Friday, May 29, 2015

Hibiscus Orange Soda


Another lacto-fermented soda for ya'll to try. This one is one of my FAVES! James’ too. Probably cuz it tastes super sweet and fruity. Ha! But seriously. If you are looking for one to feed to the kiddos, this would be a great one to start with. They will think it’s fruit punch. :)

This recipe is a bit different from the others as it does not require you to cook anything first. Instead, you are infusing the hibiscus into the water by means of a "cold brew". 

Also, in my experience this soda does not tend to get as fizzy as some of the others, so don't worry if yours doesn't either. There should definitely be some bubbles, but it just might not become ultra-carbonated. 

If you are new to the whole ginger bug thing, be sure to check this post out first.  And if you want to learn more about the benefits of lacto-fermentation check out this post.


You Will Need:

  • 1/2 cup dried hibiscus flowers
  • 1 cup sugar
  • 1 organic orange; the grated peel plus the juice
  • 1 1/2 cups ginger bug (some ginger pieces are okay)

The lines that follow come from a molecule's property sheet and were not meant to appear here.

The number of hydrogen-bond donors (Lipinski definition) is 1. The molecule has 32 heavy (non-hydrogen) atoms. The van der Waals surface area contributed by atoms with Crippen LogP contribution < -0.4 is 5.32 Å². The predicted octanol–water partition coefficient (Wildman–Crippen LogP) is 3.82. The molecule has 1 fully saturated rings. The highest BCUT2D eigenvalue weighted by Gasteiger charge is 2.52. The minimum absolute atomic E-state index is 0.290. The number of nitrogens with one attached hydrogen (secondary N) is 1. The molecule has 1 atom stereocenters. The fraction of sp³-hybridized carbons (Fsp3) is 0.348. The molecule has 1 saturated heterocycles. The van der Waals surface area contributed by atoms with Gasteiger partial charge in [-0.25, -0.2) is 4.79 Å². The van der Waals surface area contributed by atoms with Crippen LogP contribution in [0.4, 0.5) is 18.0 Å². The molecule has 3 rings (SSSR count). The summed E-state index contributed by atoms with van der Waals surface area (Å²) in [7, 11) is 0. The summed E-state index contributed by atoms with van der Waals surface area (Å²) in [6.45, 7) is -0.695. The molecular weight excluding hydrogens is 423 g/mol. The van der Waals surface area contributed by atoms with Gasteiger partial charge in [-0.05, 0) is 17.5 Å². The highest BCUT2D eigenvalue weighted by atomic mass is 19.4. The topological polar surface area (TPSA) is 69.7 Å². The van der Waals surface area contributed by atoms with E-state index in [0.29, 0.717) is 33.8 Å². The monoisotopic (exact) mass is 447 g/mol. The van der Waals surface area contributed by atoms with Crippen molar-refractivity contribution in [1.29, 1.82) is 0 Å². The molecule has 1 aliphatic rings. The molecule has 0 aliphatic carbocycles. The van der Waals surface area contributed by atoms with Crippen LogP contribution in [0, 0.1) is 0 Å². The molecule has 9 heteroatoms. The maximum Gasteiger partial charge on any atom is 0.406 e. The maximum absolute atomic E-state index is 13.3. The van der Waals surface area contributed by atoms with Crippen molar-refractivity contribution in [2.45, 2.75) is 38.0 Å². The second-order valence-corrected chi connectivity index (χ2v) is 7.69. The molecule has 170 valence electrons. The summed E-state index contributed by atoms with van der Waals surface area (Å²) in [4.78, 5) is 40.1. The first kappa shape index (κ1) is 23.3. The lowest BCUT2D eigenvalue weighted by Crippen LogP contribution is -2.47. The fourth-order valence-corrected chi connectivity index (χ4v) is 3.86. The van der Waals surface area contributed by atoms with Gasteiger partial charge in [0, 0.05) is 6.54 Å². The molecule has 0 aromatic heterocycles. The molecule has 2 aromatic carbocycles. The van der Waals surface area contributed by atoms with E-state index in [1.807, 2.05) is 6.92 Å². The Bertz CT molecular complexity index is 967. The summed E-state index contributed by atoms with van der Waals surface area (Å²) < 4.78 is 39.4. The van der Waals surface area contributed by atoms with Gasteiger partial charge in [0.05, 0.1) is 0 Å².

• 1 gallon filtered water


Directions:


1. In a large pitcher, stir the sugar and the water together until dissolved.

2. Mix in the remaining ingredients. Stir well.




3. Cover with a cloth and let this sit on your counter for 2-4 days, remembering to stir several times a day.

4. Once you see bubbles appearing it's time to bottle it up.

5. Using a very fine mesh strainer (or cloth and rubberband) strain off the liquid.

6. Pour the soda into bottles of your choice, just making sure to leave a little head space. This leaves room for the extra carbonation.

7. Now you will let the bottles sit on the counter for another day or so to build up the carbonation for some nice fizz. Watch this carefully, however! If you let it sit too you could have an explosion. If this makes you leery, then here is my suggestion: When first starting out, use pint sized mason jars with the metal lids and rings. Every so often, check the “bubble” on top of the lid by pushing it down. If it gives under pressure, then your soda is not ready. Once the lid becomes firm and does not give anymore the soda has become carbonated.

8. Immediately place the bottles of ginger ale in the refrigerator and drink to your health!


Bethany
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1 comment:

  1. I don't have hibiscus flowers, but would this work with elderberry flowers? I have some of those dried from my own bushes. Do you think elderberry flower and orange would go together? And would it be done also as a cold brew? I recently did do an elderflower ginger ale, but brewed the flowers as in your other recipes (we liked it).

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